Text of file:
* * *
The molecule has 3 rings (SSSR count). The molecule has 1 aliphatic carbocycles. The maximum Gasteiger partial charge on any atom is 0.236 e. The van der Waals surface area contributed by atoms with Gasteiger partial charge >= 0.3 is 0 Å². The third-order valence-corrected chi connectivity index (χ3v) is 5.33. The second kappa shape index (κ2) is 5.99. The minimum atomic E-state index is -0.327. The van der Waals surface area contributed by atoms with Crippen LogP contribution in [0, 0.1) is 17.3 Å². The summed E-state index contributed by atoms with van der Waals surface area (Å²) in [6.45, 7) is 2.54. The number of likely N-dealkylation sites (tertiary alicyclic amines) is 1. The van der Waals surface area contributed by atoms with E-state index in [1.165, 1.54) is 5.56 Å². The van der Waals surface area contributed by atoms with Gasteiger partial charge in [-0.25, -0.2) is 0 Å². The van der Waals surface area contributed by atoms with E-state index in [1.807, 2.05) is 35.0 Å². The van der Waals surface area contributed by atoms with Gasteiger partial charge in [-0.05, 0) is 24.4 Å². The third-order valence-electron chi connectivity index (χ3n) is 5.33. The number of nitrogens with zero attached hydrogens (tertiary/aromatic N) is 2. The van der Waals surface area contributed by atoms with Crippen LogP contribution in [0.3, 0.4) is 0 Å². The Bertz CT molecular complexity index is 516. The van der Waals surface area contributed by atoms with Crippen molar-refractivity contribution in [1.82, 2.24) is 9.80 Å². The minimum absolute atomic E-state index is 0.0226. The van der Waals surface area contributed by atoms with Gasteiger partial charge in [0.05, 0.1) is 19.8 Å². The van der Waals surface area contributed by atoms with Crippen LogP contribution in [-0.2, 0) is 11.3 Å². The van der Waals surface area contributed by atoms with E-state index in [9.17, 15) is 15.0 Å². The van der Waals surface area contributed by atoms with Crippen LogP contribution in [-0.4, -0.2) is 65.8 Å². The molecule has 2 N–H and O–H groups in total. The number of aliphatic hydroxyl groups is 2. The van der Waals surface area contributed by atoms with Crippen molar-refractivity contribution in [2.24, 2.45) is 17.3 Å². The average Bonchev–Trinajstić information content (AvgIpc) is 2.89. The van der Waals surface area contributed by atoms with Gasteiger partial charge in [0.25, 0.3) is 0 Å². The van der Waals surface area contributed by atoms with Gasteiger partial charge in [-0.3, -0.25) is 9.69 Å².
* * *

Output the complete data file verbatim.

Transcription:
The molecule has 3 rings (SSSR count). The molecule has 1 aliphatic carbocycles. The maximum Gasteiger partial charge on any atom is 0.236 e. The van der Waals surface area contributed by atoms with Gasteiger partial charge >= 0.3 is 0 Å². The third-order valence-corrected chi connectivity index (χ3v) is 5.33. The second kappa shape index (κ2) is 5.99. The minimum atomic E-state index is -0.327. The van der Waals surface area contributed by atoms with Crippen LogP contribution in [0, 0.1) is 17.3 Å². The summed E-state index contributed by atoms with van der Waals surface area (Å²) in [6.45, 7) is 2.54. The number of likely N-dealkylation sites (tertiary alicyclic amines) is 1. The van der Waals surface area contributed by atoms with E-state index in [1.165, 1.54) is 5.56 Å². The van der Waals surface area contributed by atoms with Gasteiger partial charge in [-0.25, -0.2) is 0 Å². The van der Waals surface area contributed by atoms with E-state index in [1.807, 2.05) is 35.0 Å². The van der Waals surface area contributed by atoms with Gasteiger partial charge in [-0.05, 0) is 24.4 Å². The third-order valence-electron chi connectivity index (χ3n) is 5.33. The number of nitrogens with zero attached hydrogens (tertiary/aromatic N) is 2. The van der Waals surface area contributed by atoms with Crippen LogP contribution in [0.3, 0.4) is 0 Å². The Bertz CT molecular complexity index is 516. The van der Waals surface area contributed by atoms with Crippen molar-refractivity contribution in [1.82, 2.24) is 9.80 Å². The minimum absolute atomic E-state index is 0.0226. The van der Waals surface area contributed by atoms with Gasteiger partial charge in [0.05, 0.1) is 19.8 Å². The van der Waals surface area contributed by atoms with Crippen LogP contribution in [-0.2, 0) is 11.3 Å². The van der Waals surface area contributed by atoms with E-state index in [9.17, 15) is 15.0 Å². The van der Waals surface area contributed by atoms with Crippen LogP contribution in [-0.4, -0.2) is 65.8 Å². The molecule has 2 N–H and O–H groups in total. The number of aliphatic hydroxyl groups is 2. The van der Waals surface area contributed by atoms with Crippen molar-refractivity contribution in [2.24, 2.45) is 17.3 Å². The average Bonchev–Trinajstić information content (AvgIpc) is 2.89. The van der Waals surface area contributed by atoms with Gasteiger partial charge in [0.25, 0.3) is 0 Å². The van der Waals surface area contributed by atoms with Gasteiger partial charge in [-0.3, -0.25) is 9.69 Å².